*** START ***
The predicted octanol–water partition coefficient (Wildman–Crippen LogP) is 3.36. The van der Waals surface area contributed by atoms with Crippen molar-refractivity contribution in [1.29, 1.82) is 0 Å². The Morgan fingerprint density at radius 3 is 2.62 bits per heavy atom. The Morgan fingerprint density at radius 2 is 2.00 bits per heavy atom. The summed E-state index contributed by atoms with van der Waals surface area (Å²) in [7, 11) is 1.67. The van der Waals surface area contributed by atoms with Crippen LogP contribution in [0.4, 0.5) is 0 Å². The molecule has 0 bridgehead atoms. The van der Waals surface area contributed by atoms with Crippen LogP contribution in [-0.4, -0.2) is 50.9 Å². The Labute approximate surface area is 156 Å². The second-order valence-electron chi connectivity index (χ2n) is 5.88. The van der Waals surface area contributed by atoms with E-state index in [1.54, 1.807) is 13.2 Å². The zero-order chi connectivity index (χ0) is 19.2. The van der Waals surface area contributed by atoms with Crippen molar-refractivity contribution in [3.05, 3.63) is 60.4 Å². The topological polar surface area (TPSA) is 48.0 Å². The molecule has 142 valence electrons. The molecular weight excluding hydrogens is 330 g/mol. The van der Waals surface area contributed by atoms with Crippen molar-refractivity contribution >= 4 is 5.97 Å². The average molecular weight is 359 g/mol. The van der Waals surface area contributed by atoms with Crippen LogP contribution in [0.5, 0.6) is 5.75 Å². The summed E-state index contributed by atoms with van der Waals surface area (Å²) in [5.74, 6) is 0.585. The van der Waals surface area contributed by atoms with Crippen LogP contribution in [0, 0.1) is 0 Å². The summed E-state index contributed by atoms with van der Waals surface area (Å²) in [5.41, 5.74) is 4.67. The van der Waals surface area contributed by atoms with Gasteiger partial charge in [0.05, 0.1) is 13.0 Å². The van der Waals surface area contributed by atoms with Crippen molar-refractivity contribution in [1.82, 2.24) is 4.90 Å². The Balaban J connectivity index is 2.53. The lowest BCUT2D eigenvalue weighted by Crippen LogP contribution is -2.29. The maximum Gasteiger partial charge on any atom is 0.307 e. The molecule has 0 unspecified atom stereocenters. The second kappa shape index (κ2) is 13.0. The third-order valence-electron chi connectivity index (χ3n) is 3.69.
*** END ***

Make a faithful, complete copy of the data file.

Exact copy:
The predicted octanol–water partition coefficient (Wildman–Crippen LogP) is 3.36. The van der Waals surface area contributed by atoms with Crippen molar-refractivity contribution in [1.29, 1.82) is 0 Å². The Morgan fingerprint density at radius 3 is 2.62 bits per heavy atom. The Morgan fingerprint density at radius 2 is 2.00 bits per heavy atom. The summed E-state index contributed by atoms with van der Waals surface area (Å²) in [7, 11) is 1.67. The van der Waals surface area contributed by atoms with Crippen LogP contribution in [0.4, 0.5) is 0 Å². The molecule has 0 bridgehead atoms. The van der Waals surface area contributed by atoms with Crippen LogP contribution in [-0.4, -0.2) is 50.9 Å². The Labute approximate surface area is 156 Å². The second-order valence-electron chi connectivity index (χ2n) is 5.88. The van der Waals surface area contributed by atoms with E-state index in [1.54, 1.807) is 13.2 Å². The zero-order chi connectivity index (χ0) is 19.2. The van der Waals surface area contributed by atoms with Crippen molar-refractivity contribution in [3.05, 3.63) is 60.4 Å². The topological polar surface area (TPSA) is 48.0 Å². The molecule has 142 valence electrons. The molecular weight excluding hydrogens is 330 g/mol. The van der Waals surface area contributed by atoms with Crippen molar-refractivity contribution >= 4 is 5.97 Å². The average molecular weight is 359 g/mol. The van der Waals surface area contributed by atoms with Crippen LogP contribution in [0.5, 0.6) is 5.75 Å². The summed E-state index contributed by atoms with van der Waals surface area (Å²) in [5.74, 6) is 0.585. The van der Waals surface area contributed by atoms with Crippen LogP contribution in [0, 0.1) is 0 Å². The summed E-state index contributed by atoms with van der Waals surface area (Å²) in [5.41, 5.74) is 4.67. The van der Waals surface area contributed by atoms with Gasteiger partial charge in [0.05, 0.1) is 13.0 Å². The van der Waals surface area contributed by atoms with Crippen molar-refractivity contribution in [1.82, 2.24) is 4.90 Å². The Balaban J connectivity index is 2.53. The lowest BCUT2D eigenvalue weighted by Crippen LogP contribution is -2.29. The maximum Gasteiger partial charge on any atom is 0.307 e. The molecule has 0 unspecified atom stereocenters. The second kappa shape index (κ2) is 13.0. The third-order valence-electron chi connectivity index (χ3n) is 3.69.